VJ: So it’s not an institution of art or state that you’re pointing at but the institution of cheerfulness?
DM: Yes, it is something personal potentially becoming public.
SK: I was wondering how you feel at the end of the Kickstarter campaign, how it went?
DM: I imagine this was sort of a marketing campaign. And we’ll get money for this from other sources. We raised about... I don’t know if it was 180 or 200 dollars?
NB: Yeah, I think it was 170. It didn’t work financially but...
DM: We are now talking to the technicians, starting to work on the design and producing the first prototype.
SK: That’s amazing. How was the screening? I imagine everyone had seen the video already online, so was there a sense of investment or participation from the audience?
DM: Luckily the video is very short so nobody got bored, and afterwards we showed ‘The Mist’ which is somehow related to the mist in the show. Although the film as such wasn’t an inspiration, it was more like a residue effect of coffee that fired at a particular moment.
SK: When you first thought of the mist, did you imagine the effect that it would have on the rest of the exhibition?
DM: Those materials are very hard to work with, they are unstable. So imagining is one, but trying to achieve exactly what you’re imagining is something else. Very soon you’re just working with the entire space and all the participating parts in that space, to produce it in a way that is possible. So in the end it was not entirely, technically, how I was imagining the mist in the show, but it was still done pretty well.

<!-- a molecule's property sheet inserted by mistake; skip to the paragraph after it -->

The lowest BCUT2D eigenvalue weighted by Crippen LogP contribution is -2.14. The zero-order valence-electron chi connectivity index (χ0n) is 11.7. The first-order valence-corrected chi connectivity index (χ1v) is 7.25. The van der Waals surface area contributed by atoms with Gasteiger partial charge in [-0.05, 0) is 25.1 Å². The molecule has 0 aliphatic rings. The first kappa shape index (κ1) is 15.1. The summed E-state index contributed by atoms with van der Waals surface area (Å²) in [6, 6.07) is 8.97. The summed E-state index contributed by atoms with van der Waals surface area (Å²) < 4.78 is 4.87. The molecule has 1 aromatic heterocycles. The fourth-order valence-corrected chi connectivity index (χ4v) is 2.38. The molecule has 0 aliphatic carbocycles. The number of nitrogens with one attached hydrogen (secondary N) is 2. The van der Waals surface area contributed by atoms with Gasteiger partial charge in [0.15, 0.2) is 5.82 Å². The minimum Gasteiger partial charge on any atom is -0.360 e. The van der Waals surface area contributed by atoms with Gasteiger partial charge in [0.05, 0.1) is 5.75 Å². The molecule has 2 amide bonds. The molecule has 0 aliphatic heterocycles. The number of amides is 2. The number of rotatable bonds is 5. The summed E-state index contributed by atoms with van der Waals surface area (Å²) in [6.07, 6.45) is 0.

NB: The video and the app could produce themselves somehow or do things that we weren’t sure of. The video can maybe leak throughout its online format as it may or may not get traversed into other kinds of venues. And the fog worked similarly, it sort of blanketed other things. At some point Virginija was telling me that she could tell that people had been inside of the Fluxus room, which is kind of the furthest space from where the fog was located. And she could tell that people had been inside the Fluxus room because the fog had entered that room and I started thinking about these very small air vortexes that the body creates as it moves through space and kind of creates suction behind itself, and drags the fog into other places depending on where the bodies are moving.
DM: It was scary to think of the fog in a place which is sort of sophisticated or requires... I have a sort of requirement for sophisticated things to be out there in fog. And in an art show every detail is supposed to be a semantic maze: the fog seemed to be too abstract and plane to fit there. I think what was so attractive and challenging in the beginning was that it was all about technology and it was complicated. Well it’s happening still. Importantly in this work I imagined us sharing some half ideas and half-way states of things; they’re brought in by one person, or by some actual interest of one person, but in the beginning at least they are not going full speed or full effort. So we have the half-states that are being used by others. Or in this case we induce each other with Nick and probably... not without the help from our backers and general public too. It couldn’t happen without the collective effort. Some ideas make a large part of one’s self while never being produced, seen or discussed. I’m playing here with this ‘half-state’ situation, where the possible positions of a given subject-object relation are not clearly defined. The idea was perhaps to see if advocating anything you are not strongly against could produce anything valuable.